Caveat Emptor. That’s Latin for ‘Buyer Beware’ and it takes on deep and serious new meaning to me as I cyber-search for a new horse on the Internet. With a hole in my barn and a chunk of cash in my pocket (from the sale of an investment horse), I’ve joined the legions of lookers trying to find Mr. Right–well, in my case, Ms. Right–from online horse advertising. But, instead of the homozygous black and white tobiano Paint filly with proven performance bloodlines I’m searching for (OK, I admit it’s a needle in a haystack) I’m finding a dizzying array of misleading, poorly presented, or just plain frustrating ads.
The Internet is so easy and inexpensive to use, it makes a great place to advertise anything. Horses are no exception. However, just because Internet advertising is cheap and easy doesn’t mean that ads shouldn’t be factual, attractive, and effective. Please, if you’re considering marketing horses on the Internet, consider the following points before creating and placing your ad:
- Appropriateness. Should you try to sell your horse on the Internet? If he or she is a garden-variety trail riding pal, you may be better off advertising around home, at your local feed store, or in local horse newspapers. Chances are good that a buyer isn’t going to fly in from another state to inspect a $2,000 pleasure horse, or an $800 unbroke yearling, then pay another $500-1,000 to have it hauled home.
The Internet excels at showing the unusual to all interested parties on the planet-that’s also its best use for selling horses. If your horse is blue-blooded, extra talented (with a proven performance record) or can play the piano, then the Internet is the place to advertise him. If your horse is likely to make someone happy in your hometown, then market him there.
- Location, location, location. All Internet advertising sources were not created equally. Before placing ads online, check out various sites for price, quality, and navigation. Not only should sites offer lots and lots of ads to attract lots and lots of buyers, the ads should be attractively presented and have standard templates for basic horse info. Be sure there are categories for different breeds and specialties, and that the search tools allow buyers to browse by breed, region, price range, size, age, bloodlines, etc. Clunky or slow-loading sites tick off viewers who’ll go elsewhere for easier shopping.
- Designing the ad. Most equine sales Web sites encourage complete and accurate information and presentation–including one or more photos. All relevant fields on the form should be completed–honestly, please–including the pedigree section. Reveal the horse’s registered name so shoppers can do their own online research. Be sure to write a short essay about your Flicka. Saying “Guaranteed winner” “Sure to be a champion” and “Most beautiful horse ever” are not very helpful statements. Statements like “elegant mover with Sponge Bob charm” or “quiet for beginner to hack, jump, and groom” tell us something useful.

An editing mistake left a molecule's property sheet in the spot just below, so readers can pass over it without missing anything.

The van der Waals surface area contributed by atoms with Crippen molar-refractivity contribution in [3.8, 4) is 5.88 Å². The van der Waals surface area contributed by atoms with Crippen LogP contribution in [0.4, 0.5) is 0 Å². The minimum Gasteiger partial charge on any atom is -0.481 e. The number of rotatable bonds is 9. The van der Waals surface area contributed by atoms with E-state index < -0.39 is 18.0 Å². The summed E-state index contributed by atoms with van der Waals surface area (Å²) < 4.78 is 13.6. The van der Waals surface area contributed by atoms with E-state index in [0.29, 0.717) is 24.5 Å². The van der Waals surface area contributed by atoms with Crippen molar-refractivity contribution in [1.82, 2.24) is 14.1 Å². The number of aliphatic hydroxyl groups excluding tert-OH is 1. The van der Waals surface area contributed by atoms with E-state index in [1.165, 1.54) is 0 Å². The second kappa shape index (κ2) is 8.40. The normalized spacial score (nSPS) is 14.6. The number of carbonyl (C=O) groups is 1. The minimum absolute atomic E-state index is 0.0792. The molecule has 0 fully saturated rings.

- And photos . . . please include them! You don’t have to be an artist with the camera, but any buyer is going to see what your horse looks like eventually, so you might as well start with a photo or two on the ad. A full side view of the horse, either haltered or under saddle, and a close up of the head are the most useful. Don’t bother with the horse in a field with six of his buddies (we’ll think you can’t catch him) or with his head in a feeder (we want to see his eye and expression.) Ditto if he’s covered with mud or standing awkwardly. It just takes a couple minutes and a digital–even a disposable–camera, along with someone to hold the horse, to get adequate pictures. If you don’t have a scanner, go to Kinko’s with your prints–they’ll show you what to do.
- Follow up. When you get inquiries, answer them promptly and honestly. Be ready to forward more photos, copies of registration papers, and current Coggins and health certificates for out of state shoppers. If you have a farm Web site, include a link that works from the ad, and be sure the site is current. Please dump the songs, twirling cartoons, and annoying pop-ups: they look amateurish and often crash computers.
You’ll need to provide a video for any horse you list for more than a few thousand dollars. Show the horse standing, walking, and jogging straight towards and away from the camera. Also show him from both sides–walking, trotting, and cantering. Then, show him under saddle (if the horse is ride-able) or on a longe or in a round pen. Jumping and other skills should be filmed. Consider showing the horse coming in from the field and being tacked up–both reveal much to a prospective buyer. It’s perfectly acceptable to request a deposit–say, $50–for videos to discourage children and lookie-lu’s.. You may not get every tape back, but you’ll need a tape to sell a show horse or expensive breeding animal, so make several copies.
Selling a horse online isn’t much different than using a magazine or newspaper ad, but you’ll reach a much bigger pool of potential buyers. Therefore, it’s even more important to market with integrity and accuracy: If a buyer drives hours and hours, or even flies in to see your horse and you’ve been dishonest, you’ll have a very upset customer. Caveat Emptor . . . but please try to make it a winning situation for buyer and seller by planning well and presenting your Internet horse advertisements with integrity.
Writing or riding, Suzanne Drnec enjoys horses and their people. Drnec is president of Hobby Horse Clothing Company, a show apparel manufacturer, and also the caretaker of an assortment of lawn ornaments, currently two Paints. She hasn’t found her dream mares yet, but has met a lot of nice breeders cyber shopping. Comments? E-mail them to [email protected]